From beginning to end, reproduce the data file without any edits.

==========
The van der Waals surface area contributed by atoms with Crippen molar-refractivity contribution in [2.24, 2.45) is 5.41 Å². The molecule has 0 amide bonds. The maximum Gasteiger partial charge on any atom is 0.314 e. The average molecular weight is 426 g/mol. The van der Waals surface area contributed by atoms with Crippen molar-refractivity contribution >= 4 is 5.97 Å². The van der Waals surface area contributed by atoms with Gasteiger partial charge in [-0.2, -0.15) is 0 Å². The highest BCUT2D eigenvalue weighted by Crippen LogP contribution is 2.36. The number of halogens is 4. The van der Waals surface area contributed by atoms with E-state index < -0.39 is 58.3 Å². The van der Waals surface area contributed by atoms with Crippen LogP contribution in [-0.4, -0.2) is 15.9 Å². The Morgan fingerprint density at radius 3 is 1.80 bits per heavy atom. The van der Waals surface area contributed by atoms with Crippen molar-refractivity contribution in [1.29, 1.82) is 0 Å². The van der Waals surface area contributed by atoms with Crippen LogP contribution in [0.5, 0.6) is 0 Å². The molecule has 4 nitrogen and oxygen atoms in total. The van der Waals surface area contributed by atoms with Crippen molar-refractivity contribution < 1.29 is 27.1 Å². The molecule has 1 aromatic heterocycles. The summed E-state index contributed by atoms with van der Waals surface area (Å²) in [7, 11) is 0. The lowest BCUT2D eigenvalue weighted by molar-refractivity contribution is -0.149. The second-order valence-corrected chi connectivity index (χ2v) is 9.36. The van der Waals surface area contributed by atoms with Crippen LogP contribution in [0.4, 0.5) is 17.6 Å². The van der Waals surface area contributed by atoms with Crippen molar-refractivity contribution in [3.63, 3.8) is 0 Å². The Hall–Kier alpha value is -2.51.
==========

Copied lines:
The van der Waals surface area contributed by atoms with Crippen molar-refractivity contribution in [2.24, 2.45) is 5.41 Å². The molecule has 0 amide bonds. The maximum Gasteiger partial charge on any atom is 0.314 e. The average molecular weight is 426 g/mol. The van der Waals surface area contributed by atoms with Crippen molar-refractivity contribution >= 4 is 5.97 Å². The van der Waals surface area contributed by atoms with Gasteiger partial charge in [-0.2, -0.15) is 0 Å². The highest BCUT2D eigenvalue weighted by Crippen LogP contribution is 2.36. The number of halogens is 4. The van der Waals surface area contributed by atoms with E-state index < -0.39 is 58.3 Å². The van der Waals surface area contributed by atoms with Crippen LogP contribution in [-0.4, -0.2) is 15.9 Å². The Morgan fingerprint density at radius 3 is 1.80 bits per heavy atom. The van der Waals surface area contributed by atoms with Crippen molar-refractivity contribution in [1.29, 1.82) is 0 Å². The van der Waals surface area contributed by atoms with Crippen LogP contribution in [0.5, 0.6) is 0 Å². The molecule has 4 nitrogen and oxygen atoms in total. The van der Waals surface area contributed by atoms with Crippen molar-refractivity contribution < 1.29 is 27.1 Å². The molecule has 1 aromatic heterocycles. The summed E-state index contributed by atoms with van der Waals surface area (Å²) in [7, 11) is 0. The lowest BCUT2D eigenvalue weighted by molar-refractivity contribution is -0.149. The second-order valence-corrected chi connectivity index (χ2v) is 9.36. The van der Waals surface area contributed by atoms with Crippen LogP contribution in [0.4, 0.5) is 17.6 Å². The van der Waals surface area contributed by atoms with Crippen molar-refractivity contribution in [3.63, 3.8) is 0 Å². The Hall–Kier alpha value is -2.51.